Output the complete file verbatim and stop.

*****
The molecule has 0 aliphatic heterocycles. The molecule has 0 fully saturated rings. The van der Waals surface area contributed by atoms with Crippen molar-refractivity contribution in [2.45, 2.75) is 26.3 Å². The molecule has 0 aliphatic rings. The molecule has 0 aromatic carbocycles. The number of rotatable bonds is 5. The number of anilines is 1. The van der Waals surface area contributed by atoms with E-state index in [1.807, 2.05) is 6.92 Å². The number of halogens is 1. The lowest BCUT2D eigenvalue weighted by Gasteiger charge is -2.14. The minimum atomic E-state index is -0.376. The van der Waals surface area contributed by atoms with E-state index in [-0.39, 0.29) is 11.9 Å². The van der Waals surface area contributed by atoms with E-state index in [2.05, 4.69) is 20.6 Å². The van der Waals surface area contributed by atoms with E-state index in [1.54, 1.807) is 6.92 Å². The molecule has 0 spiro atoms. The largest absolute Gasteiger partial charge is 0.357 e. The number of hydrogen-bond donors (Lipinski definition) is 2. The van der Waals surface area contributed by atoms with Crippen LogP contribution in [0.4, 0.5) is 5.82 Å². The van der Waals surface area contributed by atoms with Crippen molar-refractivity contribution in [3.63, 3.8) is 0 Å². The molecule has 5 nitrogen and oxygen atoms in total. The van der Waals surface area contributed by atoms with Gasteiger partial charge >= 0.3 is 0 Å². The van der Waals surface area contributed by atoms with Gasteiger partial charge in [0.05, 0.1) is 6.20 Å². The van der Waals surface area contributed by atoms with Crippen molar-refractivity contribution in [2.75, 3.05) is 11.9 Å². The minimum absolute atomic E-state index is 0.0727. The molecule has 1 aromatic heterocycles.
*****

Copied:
The molecule has 0 aliphatic heterocycles. The molecule has 0 fully saturated rings. The van der Waals surface area contributed by atoms with Crippen molar-refractivity contribution in [2.45, 2.75) is 26.3 Å². The molecule has 0 aliphatic rings. The molecule has 0 aromatic carbocycles. The number of rotatable bonds is 5. The number of anilines is 1. The van der Waals surface area contributed by atoms with E-state index in [1.807, 2.05) is 6.92 Å². The number of halogens is 1. The lowest BCUT2D eigenvalue weighted by Gasteiger charge is -2.14. The minimum atomic E-state index is -0.376. The van der Waals surface area contributed by atoms with E-state index in [-0.39, 0.29) is 11.9 Å². The van der Waals surface area contributed by atoms with E-state index in [2.05, 4.69) is 20.6 Å². The van der Waals surface area contributed by atoms with E-state index in [1.54, 1.807) is 6.92 Å². The molecule has 0 spiro atoms. The largest absolute Gasteiger partial charge is 0.357 e. The number of hydrogen-bond donors (Lipinski definition) is 2. The van der Waals surface area contributed by atoms with Crippen LogP contribution in [0.4, 0.5) is 5.82 Å². The van der Waals surface area contributed by atoms with Crippen molar-refractivity contribution in [3.63, 3.8) is 0 Å². The molecule has 5 nitrogen and oxygen atoms in total. The van der Waals surface area contributed by atoms with Gasteiger partial charge >= 0.3 is 0 Å². The van der Waals surface area contributed by atoms with Gasteiger partial charge in [0.05, 0.1) is 6.20 Å². The van der Waals surface area contributed by atoms with Crippen molar-refractivity contribution in [2.75, 3.05) is 11.9 Å². The minimum absolute atomic E-state index is 0.0727. The molecule has 1 aromatic heterocycles.